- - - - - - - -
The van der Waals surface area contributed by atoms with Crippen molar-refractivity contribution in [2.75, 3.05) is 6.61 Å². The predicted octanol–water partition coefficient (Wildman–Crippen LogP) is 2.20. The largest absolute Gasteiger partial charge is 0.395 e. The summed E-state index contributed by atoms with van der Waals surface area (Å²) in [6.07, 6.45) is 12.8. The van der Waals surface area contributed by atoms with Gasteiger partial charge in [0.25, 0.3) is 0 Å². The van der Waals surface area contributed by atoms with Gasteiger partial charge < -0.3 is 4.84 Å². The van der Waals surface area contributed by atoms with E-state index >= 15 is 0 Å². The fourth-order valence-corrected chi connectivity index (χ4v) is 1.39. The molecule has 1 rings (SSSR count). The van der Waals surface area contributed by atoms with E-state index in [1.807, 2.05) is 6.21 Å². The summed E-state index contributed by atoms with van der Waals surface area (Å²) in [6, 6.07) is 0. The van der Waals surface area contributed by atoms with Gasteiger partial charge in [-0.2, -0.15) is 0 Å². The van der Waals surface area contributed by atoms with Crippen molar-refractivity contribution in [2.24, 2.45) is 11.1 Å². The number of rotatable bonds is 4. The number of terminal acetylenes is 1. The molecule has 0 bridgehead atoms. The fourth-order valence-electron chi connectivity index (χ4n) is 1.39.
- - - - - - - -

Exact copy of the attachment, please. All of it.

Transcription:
The van der Waals surface area contributed by atoms with Crippen molar-refractivity contribution in [2.75, 3.05) is 6.61 Å². The predicted octanol–water partition coefficient (Wildman–Crippen LogP) is 2.20. The largest absolute Gasteiger partial charge is 0.395 e. The summed E-state index contributed by atoms with van der Waals surface area (Å²) in [6.07, 6.45) is 12.8. The van der Waals surface area contributed by atoms with Gasteiger partial charge in [0.25, 0.3) is 0 Å². The van der Waals surface area contributed by atoms with Gasteiger partial charge < -0.3 is 4.84 Å². The van der Waals surface area contributed by atoms with E-state index >= 15 is 0 Å². The fourth-order valence-corrected chi connectivity index (χ4v) is 1.39. The molecule has 1 rings (SSSR count). The van der Waals surface area contributed by atoms with E-state index in [1.807, 2.05) is 6.21 Å². The summed E-state index contributed by atoms with van der Waals surface area (Å²) in [6, 6.07) is 0. The van der Waals surface area contributed by atoms with Gasteiger partial charge in [-0.2, -0.15) is 0 Å². The van der Waals surface area contributed by atoms with Crippen molar-refractivity contribution in [2.24, 2.45) is 11.1 Å². The number of rotatable bonds is 4. The number of terminal acetylenes is 1. The molecule has 0 bridgehead atoms. The fourth-order valence-electron chi connectivity index (χ4n) is 1.39.